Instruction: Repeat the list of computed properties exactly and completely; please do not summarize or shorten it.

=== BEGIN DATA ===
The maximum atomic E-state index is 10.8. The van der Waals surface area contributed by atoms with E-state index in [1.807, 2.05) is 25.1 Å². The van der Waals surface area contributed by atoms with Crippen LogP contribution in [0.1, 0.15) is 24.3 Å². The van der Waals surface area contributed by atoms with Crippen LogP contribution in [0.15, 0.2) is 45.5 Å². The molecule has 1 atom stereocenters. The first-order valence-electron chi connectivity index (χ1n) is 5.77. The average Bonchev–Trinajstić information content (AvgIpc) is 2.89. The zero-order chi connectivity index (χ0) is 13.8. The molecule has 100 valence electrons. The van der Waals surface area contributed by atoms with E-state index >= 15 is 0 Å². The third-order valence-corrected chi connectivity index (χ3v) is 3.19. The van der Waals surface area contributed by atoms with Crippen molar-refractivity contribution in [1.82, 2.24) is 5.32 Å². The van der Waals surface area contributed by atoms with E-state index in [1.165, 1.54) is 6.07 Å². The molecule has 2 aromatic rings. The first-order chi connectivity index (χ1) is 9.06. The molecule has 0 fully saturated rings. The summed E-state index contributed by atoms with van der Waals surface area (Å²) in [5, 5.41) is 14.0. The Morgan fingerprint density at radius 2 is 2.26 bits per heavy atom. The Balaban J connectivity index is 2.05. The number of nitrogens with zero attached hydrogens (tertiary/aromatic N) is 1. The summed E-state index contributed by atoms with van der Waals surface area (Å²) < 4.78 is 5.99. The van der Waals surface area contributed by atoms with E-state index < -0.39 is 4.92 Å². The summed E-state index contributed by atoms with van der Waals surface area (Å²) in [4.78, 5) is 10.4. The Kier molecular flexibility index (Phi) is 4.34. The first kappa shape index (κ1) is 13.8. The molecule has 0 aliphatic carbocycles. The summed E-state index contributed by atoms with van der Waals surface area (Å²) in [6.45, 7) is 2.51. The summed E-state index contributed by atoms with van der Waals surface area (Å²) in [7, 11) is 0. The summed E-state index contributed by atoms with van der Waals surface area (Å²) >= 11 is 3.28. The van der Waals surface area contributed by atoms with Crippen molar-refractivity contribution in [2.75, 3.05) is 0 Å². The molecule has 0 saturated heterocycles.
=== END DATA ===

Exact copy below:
The maximum atomic E-state index is 10.8. The van der Waals surface area contributed by atoms with E-state index in [1.807, 2.05) is 25.1 Å². The van der Waals surface area contributed by atoms with Crippen LogP contribution in [0.1, 0.15) is 24.3 Å². The van der Waals surface area contributed by atoms with Crippen LogP contribution in [0.15, 0.2) is 45.5 Å². The molecule has 1 atom stereocenters. The first-order valence-electron chi connectivity index (χ1n) is 5.77. The average Bonchev–Trinajstić information content (AvgIpc) is 2.89. The zero-order chi connectivity index (χ0) is 13.8. The molecule has 100 valence electrons. The van der Waals surface area contributed by atoms with E-state index >= 15 is 0 Å². The third-order valence-corrected chi connectivity index (χ3v) is 3.19. The van der Waals surface area contributed by atoms with Crippen molar-refractivity contribution in [1.82, 2.24) is 5.32 Å². The van der Waals surface area contributed by atoms with E-state index in [1.165, 1.54) is 6.07 Å². The molecule has 2 aromatic rings. The first-order chi connectivity index (χ1) is 9.06. The molecule has 0 fully saturated rings. The summed E-state index contributed by atoms with van der Waals surface area (Å²) in [5, 5.41) is 14.0. The Morgan fingerprint density at radius 2 is 2.26 bits per heavy atom. The Balaban J connectivity index is 2.05. The number of nitrogens with zero attached hydrogens (tertiary/aromatic N) is 1. The summed E-state index contributed by atoms with van der Waals surface area (Å²) < 4.78 is 5.99. The van der Waals surface area contributed by atoms with E-state index < -0.39 is 4.92 Å². The summed E-state index contributed by atoms with van der Waals surface area (Å²) in [4.78, 5) is 10.4. The Kier molecular flexibility index (Phi) is 4.34. The first kappa shape index (κ1) is 13.8. The molecule has 0 aliphatic carbocycles. The summed E-state index contributed by atoms with van der Waals surface area (Å²) in [6.45, 7) is 2.51. The summed E-state index contributed by atoms with van der Waals surface area (Å²) in [7, 11) is 0. The summed E-state index contributed by atoms with van der Waals surface area (Å²) >= 11 is 3.28. The van der Waals surface area contributed by atoms with Crippen molar-refractivity contribution in [2.75, 3.05) is 0 Å². The molecule has 0 saturated heterocycles.